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NEW IDEA PREDICAMENT

July 28, 2021

            Over the course of the past year or so, just to pick a timeframe, I’d say the subject of working on multiple projects at once has come up at least a half a dozen times on the various forums I participate in. While not the most popular question, it still comes up often enough.

            My usual answer is to stick with one and finish it before you move on.

            Why?

            If you work on multiple projects at a time, you can lose focus, and therefore, the quality doesn’t necessarily win. It’s plain as that. Plus, you can have issues with mixing up stuff between the projects, to the point where you can’t recall which is which.

            How do I know this?

            I’ve done it very early on with short stories.

            Luckily I’ve never had to worry about this with novels…yet.

            Why do I say yet?

MY PREDICAMENT

            Currently, I’m working on a new Meleena novel, Rumblings.

            I’m also doing an edit to my very first novel The Cave.

            Plus, eventually, I need to get back to book #3 of the Meleena series, Across The Endless Sea, which I finished, but which I set aside for a few months, more like a year now, to start the fresh-set-of-eyes edit.

            That’s three projects on my mind.

            As Lloyd Bridges infamous line from Sea Hunt goes, “And then, it happened.”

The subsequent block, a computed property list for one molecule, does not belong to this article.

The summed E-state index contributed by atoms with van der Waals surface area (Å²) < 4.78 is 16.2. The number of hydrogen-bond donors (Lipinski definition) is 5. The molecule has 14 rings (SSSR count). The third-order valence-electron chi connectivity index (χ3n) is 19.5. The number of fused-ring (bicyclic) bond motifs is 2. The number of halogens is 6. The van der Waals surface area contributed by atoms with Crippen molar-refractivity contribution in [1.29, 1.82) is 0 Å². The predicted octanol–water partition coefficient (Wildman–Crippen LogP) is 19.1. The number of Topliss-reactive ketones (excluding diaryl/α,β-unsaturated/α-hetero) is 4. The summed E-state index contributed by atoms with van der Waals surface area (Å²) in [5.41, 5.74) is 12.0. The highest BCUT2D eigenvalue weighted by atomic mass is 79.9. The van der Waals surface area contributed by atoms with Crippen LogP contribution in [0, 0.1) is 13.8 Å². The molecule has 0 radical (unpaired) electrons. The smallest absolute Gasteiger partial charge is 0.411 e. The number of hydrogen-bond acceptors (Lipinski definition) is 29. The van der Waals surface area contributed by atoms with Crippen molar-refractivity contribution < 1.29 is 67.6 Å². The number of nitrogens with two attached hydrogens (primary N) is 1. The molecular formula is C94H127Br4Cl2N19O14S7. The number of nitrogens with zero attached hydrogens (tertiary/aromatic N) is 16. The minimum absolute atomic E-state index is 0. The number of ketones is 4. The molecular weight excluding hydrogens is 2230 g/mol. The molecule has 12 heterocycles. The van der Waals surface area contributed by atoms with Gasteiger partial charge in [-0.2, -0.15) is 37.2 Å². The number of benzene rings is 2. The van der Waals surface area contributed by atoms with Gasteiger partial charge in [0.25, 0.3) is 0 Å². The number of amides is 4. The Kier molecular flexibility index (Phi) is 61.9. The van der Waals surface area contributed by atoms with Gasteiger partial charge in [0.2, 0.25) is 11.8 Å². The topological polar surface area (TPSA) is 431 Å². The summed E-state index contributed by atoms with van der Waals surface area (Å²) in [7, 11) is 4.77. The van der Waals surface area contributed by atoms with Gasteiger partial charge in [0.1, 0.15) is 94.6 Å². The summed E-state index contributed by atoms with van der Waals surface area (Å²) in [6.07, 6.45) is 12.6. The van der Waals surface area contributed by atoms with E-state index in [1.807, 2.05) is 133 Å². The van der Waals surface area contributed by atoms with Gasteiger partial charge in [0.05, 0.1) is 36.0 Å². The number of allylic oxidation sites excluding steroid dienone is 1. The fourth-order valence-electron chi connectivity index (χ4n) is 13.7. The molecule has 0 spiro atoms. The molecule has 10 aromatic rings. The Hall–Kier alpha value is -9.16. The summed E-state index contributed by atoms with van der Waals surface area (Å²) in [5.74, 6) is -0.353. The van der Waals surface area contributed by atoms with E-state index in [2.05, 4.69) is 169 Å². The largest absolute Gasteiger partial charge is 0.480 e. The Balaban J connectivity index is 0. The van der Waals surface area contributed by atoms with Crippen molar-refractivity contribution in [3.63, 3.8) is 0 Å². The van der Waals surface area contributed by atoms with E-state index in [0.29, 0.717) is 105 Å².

Yup, Thursday, a week ago, out of the blue, I came up with a super duper, ultra-spiffy idea for a new icky bug. A supernatural thriller that takes place in Las Vegas. I’d tell you more but I’d have to kill you. At least right now.

            As this idea formulated on Thursday and Friday, I wanted to drop everything and start writing furiously at my new icky bug.

            The issue?

            I had not completely formed either A nor B.

            As of that Friday, I had not decided on a title.

            All three of those things are a big no no before starting ANY story, novel OR short.

            Well…that Friday evening, as I was lying down for bed, about to go to sleep, the title hit me. I also had inklings on how to begin (A) and just the beginnings of the ending (B).

            As of that, Sunday, I still didn’t have a fully formed B yet.

A CROWDED HOUSE

            My plate is already full.

            Okay, The Cave has been sitting since 1995, so if I let it slip for another year or two, it’s not going to matter that much.